on October 11, 2006
"Little Children" is a perfect movie: intelligently directed, lavishly produced, beautifully photographed, gloriously acted, intricately plotted and logically put together.
Director Todd Field's first film, "In the Bedroom" (based on a story by Andre Dubus) was also effective, moving, and brutal: a kitchen sink drama about a murder, the families involved with that murder and the repercussions involved therein.
In "Little Children," Fields has ratcheted up the living circumstances to upstate, suburban Massachusetts: plain jane, Sarah Pierce (Kate Winslet) unhappily married to a porno -obsessed, mostly absent husband, the drop dead gorgeous couple of Kathy and Brad Anderson (Patrick Wilson and for once not playing a victim, the luminous Jennifer Connolly) who have reached an impasse in their marriage as Kathy is it's sole provider and Brad is conflicted about taking the Law Bar exam for the third time. Thrown into this mix is a recently released from jail for exposing himself to a child, Ronald McGorvey (Jackie Earle Haley) and his loving, doting Mother (Phyllis Somerville).
Sarah and Brad, both with their children, meet in a park one day: attraction is inevitable though neither is the other ones "type." That said, what they do fill for each other are those voids that tend to get bigger and deeper as we grow older, grow more disappointed with our lives and realize that our dreams will probably not come true. Fairy-tale romance this one? Hardly. Fields is too much the realist, his psyche and artistic intuition too much about the realities of contemporary life to go that route and Winslet and Wilson give Sarah and Brad their all: vulnerable, romantic, crazy-in-lust even but again always looking over their shoulders for that "thing" that will break them up. Their sex scenes are filmed with this kind of tension and though they make love in private, they may as well be outdoors on a busy street because, though they are definitely into it...both have one eye open...waiting for the door to open, waiting to be discovered, caught, unveiled.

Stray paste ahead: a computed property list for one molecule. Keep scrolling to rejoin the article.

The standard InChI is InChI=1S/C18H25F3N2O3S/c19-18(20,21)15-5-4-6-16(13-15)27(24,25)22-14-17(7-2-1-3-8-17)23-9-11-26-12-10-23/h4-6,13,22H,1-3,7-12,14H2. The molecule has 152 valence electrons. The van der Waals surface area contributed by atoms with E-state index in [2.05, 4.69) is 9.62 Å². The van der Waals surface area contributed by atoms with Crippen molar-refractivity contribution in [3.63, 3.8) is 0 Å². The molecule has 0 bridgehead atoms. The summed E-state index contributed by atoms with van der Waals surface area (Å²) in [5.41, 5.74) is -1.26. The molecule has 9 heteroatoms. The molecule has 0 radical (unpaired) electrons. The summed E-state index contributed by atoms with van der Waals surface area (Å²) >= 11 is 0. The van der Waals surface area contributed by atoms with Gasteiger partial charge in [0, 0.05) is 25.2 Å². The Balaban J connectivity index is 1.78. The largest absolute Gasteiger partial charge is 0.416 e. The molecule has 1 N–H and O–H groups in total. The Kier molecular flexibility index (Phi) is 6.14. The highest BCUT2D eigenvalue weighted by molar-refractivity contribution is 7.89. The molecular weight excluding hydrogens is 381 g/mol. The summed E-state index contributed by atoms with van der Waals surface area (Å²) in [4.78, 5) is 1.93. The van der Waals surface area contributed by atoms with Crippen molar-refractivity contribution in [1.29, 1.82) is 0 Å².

Though there is a lot of sex and violence here, there is really not much love except that between the "sex criminal" Ronald and his Mother. Ronald's Mom loves him without reservation though she is more than aware of his shortcomings. She even goes so far as to arrange a computer date for him as "you need to meet a nice girl, Ronald." What ensues is inevitable and funny/sad.
Jennifer Connelly plays Kathy as an icy-cold *itch, seemingly in control, career-minded, needing Brad to step up to the plate financially and professionally but at the same time needing him to be adrift, lost, emotionally wounded so that she can despise and pity him, be her whipping boy, her child yet her husband. In many ways, Kathy needs Brad to fail so that she can feel superior, to have a vessel into which she can pour her bile. When Connolly intuits the affair between Brad and Sarah at a dinner at her home, she does it with barely a nod of her head and a deep, burning flick of her beautiful eyes: you actually feel her eyes gouging a hole into you as you watch.
"Little Children" is about just that...but not the chronologically appropriate ones. It's about supposed adults who carry on without thinking like adults, without weighing or really caring about the consequences of their actions. And like Ang Lee's masterful "Ice Storm," "Little Children" is psychically set in a place in which we must tread very carefully always aware that what he is saying here might just apply to our very own lives.